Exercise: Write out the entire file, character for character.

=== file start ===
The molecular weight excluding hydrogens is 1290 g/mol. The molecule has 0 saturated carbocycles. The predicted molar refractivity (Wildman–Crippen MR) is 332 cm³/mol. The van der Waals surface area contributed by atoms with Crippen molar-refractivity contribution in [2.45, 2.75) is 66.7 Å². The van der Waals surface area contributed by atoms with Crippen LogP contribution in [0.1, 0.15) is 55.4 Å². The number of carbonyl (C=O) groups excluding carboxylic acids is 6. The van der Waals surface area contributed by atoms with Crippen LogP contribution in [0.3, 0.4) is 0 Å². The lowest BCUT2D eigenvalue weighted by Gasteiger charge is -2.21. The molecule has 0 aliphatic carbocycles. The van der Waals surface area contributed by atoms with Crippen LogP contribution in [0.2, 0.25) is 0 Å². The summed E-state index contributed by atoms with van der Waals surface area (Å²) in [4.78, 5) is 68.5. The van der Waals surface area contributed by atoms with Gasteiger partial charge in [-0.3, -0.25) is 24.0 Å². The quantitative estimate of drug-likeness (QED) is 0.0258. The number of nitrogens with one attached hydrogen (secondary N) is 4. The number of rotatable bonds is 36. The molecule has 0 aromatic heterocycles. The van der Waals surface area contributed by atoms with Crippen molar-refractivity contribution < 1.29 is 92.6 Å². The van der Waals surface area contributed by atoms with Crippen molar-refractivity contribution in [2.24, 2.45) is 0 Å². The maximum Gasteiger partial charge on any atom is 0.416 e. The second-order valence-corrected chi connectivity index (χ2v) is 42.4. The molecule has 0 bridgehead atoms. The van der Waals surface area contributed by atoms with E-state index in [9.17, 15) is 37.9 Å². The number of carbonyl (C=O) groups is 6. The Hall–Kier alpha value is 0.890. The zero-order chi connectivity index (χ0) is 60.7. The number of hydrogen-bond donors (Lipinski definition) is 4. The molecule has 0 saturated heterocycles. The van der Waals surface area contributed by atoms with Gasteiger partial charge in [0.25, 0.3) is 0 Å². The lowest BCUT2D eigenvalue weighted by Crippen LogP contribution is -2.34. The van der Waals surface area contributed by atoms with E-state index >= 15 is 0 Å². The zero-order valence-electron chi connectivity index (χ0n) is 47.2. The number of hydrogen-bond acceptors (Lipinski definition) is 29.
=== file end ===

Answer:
The molecular weight excluding hydrogens is 1290 g/mol. The molecule has 0 saturated carbocycles. The predicted molar refractivity (Wildman–Crippen MR) is 332 cm³/mol. The van der Waals surface area contributed by atoms with Crippen molar-refractivity contribution in [2.45, 2.75) is 66.7 Å². The van der Waals surface area contributed by atoms with Crippen LogP contribution in [0.1, 0.15) is 55.4 Å². The number of carbonyl (C=O) groups excluding carboxylic acids is 6. The van der Waals surface area contributed by atoms with Crippen LogP contribution in [0.3, 0.4) is 0 Å². The lowest BCUT2D eigenvalue weighted by Gasteiger charge is -2.21. The molecule has 0 aliphatic carbocycles. The van der Waals surface area contributed by atoms with Crippen LogP contribution in [0.2, 0.25) is 0 Å². The summed E-state index contributed by atoms with van der Waals surface area (Å²) in [4.78, 5) is 68.5. The van der Waals surface area contributed by atoms with Gasteiger partial charge in [-0.3, -0.25) is 24.0 Å². The quantitative estimate of drug-likeness (QED) is 0.0258. The number of nitrogens with one attached hydrogen (secondary N) is 4. The number of rotatable bonds is 36. The molecule has 0 aromatic heterocycles. The van der Waals surface area contributed by atoms with Crippen molar-refractivity contribution < 1.29 is 92.6 Å². The van der Waals surface area contributed by atoms with Crippen molar-refractivity contribution in [2.24, 2.45) is 0 Å². The maximum Gasteiger partial charge on any atom is 0.416 e. The second-order valence-corrected chi connectivity index (χ2v) is 42.4. The molecule has 0 bridgehead atoms. The van der Waals surface area contributed by atoms with E-state index in [9.17, 15) is 37.9 Å². The number of carbonyl (C=O) groups is 6. The Hall–Kier alpha value is 0.890. The zero-order chi connectivity index (χ0) is 60.7. The number of hydrogen-bond donors (Lipinski definition) is 4. The molecule has 0 saturated heterocycles. The van der Waals surface area contributed by atoms with Gasteiger partial charge in [0.25, 0.3) is 0 Å². The lowest BCUT2D eigenvalue weighted by Crippen LogP contribution is -2.34. The van der Waals surface area contributed by atoms with E-state index >= 15 is 0 Å². The zero-order valence-electron chi connectivity index (χ0n) is 47.2. The number of hydrogen-bond acceptors (Lipinski definition) is 29.